An Uncomfortable Passage

October 16th, 2022 by Peter Yukich

Est. Reading Time: 3 minutes

Episode #4: An Uncomfortable Passage The LKN Faith Podcast

Are there any Scripture passages that make you a little uncomfortable?

There are several that I always find sobering because they remind me of what high demands our Lord makes of us. One such text is Matthew 16:24-26, which records Jesus’ teaching on discipleship soon after Peter’s confession of Jesus as the Christ: 

Then Jesus said to His disciples, “If anyone wishes to come after Me, he must deny himself, and take up his cross and follow Me. For whoever wishes to save his life will lose it; but whoever loses his life for My sake will find it. For what will it profit a man if he gains the whole world and forfeits his soul? Or what will a man give in exchange for his soul?” (NASB) (cf Mark 8:34-37, Luke 9:23-25)

This text demands careful and honest self-examination for at least two reasons.

1. Our Lord’s teaching here is entirely at odds with the American Dream. We Americans tend to admire or even idolize the one who has achieved a great deal of wealth with its attendant pleasures, leisure, and influence. The means to such ends may be worthy (e.g. diligent hard work, as enjoined in the book of Proverbs), but the end itself (one’s personal gratification) is the very thing Christ requires His disciples to surrender.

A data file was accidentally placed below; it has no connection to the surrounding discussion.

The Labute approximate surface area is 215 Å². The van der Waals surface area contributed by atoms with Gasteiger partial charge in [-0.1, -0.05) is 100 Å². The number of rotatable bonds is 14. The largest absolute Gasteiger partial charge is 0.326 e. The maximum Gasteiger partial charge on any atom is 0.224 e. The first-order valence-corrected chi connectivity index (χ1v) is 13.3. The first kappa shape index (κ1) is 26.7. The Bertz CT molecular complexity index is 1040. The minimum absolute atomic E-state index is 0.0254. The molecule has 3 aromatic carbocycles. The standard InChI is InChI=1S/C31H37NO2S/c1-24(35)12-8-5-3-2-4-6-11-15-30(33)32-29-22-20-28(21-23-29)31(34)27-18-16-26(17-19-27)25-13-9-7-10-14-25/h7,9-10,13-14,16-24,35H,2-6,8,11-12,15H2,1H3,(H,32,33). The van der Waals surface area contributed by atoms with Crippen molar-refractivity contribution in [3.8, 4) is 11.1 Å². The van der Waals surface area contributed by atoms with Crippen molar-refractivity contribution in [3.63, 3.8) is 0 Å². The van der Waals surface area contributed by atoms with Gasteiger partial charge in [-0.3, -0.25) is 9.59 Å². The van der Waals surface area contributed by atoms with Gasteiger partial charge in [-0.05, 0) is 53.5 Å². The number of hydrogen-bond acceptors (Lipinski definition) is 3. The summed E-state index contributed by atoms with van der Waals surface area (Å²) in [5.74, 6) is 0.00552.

To be a disciple of Jesus, I must surrender to Him myself and all that is “mine.” “My money,” then, is not in fact my own to use at my pleasure, but the Lord’s; I am simply charged with determining how best to allocate it to further the Master’s purposes. I cannot follow Jesus and make it my goal to accumulate wealth. 

2. This teaching threatens my life plans. It was impossible for the would-be disciples in Luke 9:59-62 to both carry on with their own plans and follow the Lord. To be a follower of Jesus means that I look to Him for direction in everything. I cannot fit discipleship into my life as I might fit in an exercise routine or some volunteer work. No, the disciple’s very life is all about following the Master and doing His bidding.

So practically speaking, I can make plans for my career, my place of residence, and such, but if while executing those plans I find that I could better serve God in some other station, I must change plans accordingly. I cannot follow Jesus and think of “my life” as my own to direct as I choose. 

Our Lord and Savior truly demands our all. He will accept nothing less than total surrender. Let us remember, though, that He is the one who willingly left His place of glory of heaven, lived on earth in poverty like a slave, and died a torturous death for us (Philippians 2:5-8, Titus 2:14). He is worthy of everything we can give and so much more.

How closely are you following Him?

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